The trio from Wayne McGregor’s Woolf Works was particularly affecting this time round because of its closeness to Remembrance Day on 11 November. Edward Watson’s agonised shell-shocked soldier relived the death of his comrade, Calvin Richardson, while Akane Takada, helpless in her distress, was unable to console him.

A highlight of the evening was the bedroom pas de deux from Act I of Kenneth MacMillan’s Manon, danced by Laura Morera and Federico Bonelli. Although there was no bed on stage, Morera’s Manon knew exactly what pleasure she wanted from her lover. She convinced us how ecstatic first love can be, almost overwhelming her Des Grieux with her abandon. She was so captivating that it was just as well we didn’t get to see how easily Manon would betray him the moment he left.

Federico Bonelli and Laura Morera in Manon.© Emma Kauldhar, ROH. (Click image for larger version)
Federico Bonelli and Laura Morera in Manon.
© Emma Kauldhar, ROH. (Click image for larger version)

Two gala numbers, the bravura pas de deux from Le Corsaire and Balanchine’s Tchaikovsky pas de deux, reveal little about the performers other than their skill and enjoyment in dancing to music.  Mayara Magri had a lovely light jump as Medora, with Matthew Ball heavier footed as Ali in the Corsaire duet – a pas de trois in the complete ballet, with Ali as the hero’s sidekick. The dancer is usually outfitted in a pseudo-oriental costume to make him look exotic, which handsome British Ball is not.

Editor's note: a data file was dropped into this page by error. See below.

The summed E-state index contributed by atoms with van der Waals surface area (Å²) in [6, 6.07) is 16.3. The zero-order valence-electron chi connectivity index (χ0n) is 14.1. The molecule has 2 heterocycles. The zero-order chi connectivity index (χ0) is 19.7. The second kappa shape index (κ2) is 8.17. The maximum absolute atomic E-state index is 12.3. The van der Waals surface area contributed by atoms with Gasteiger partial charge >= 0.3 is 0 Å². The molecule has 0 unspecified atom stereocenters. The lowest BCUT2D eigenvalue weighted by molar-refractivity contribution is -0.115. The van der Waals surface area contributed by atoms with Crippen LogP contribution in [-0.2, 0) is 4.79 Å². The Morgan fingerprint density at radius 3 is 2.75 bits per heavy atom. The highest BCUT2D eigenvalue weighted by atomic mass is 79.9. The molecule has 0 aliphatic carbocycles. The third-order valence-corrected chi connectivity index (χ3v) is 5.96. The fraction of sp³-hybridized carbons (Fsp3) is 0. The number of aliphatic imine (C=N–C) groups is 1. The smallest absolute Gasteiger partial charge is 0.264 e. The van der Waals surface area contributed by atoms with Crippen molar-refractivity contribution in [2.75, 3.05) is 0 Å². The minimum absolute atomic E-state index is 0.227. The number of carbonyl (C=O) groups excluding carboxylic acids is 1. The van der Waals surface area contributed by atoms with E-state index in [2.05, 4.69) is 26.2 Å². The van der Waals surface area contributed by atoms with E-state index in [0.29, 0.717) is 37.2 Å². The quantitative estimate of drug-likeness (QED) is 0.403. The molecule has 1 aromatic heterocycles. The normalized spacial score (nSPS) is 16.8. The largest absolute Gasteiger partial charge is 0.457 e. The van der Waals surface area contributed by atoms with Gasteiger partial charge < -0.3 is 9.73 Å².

Marianela Nunez in Tchaikovsky Pas de Deux.© Rachel Hollings, ROH. (Click image for larger version)
Marianela Nunez in Tchaikovsky Pas de Deux.
© Rachel Hollings, ROH. (Click image for larger version)

The first half concluded on a high note with the Tchaikovsky pas de deux, to music the composer supplied as an alternative solo for Odile in Act III of Swan Lake. Marianela Nunez played extravagantly with music’s rubato phrasing, while Vadim Muntagirov partnered her attentively before launching into spectacular solo variations. However high he soars, he makes not a sound on landing. Joyous though both were in performance, the rehearsal shown during World Ballet Day streaming was even more exhilarating. Do catch it if you can.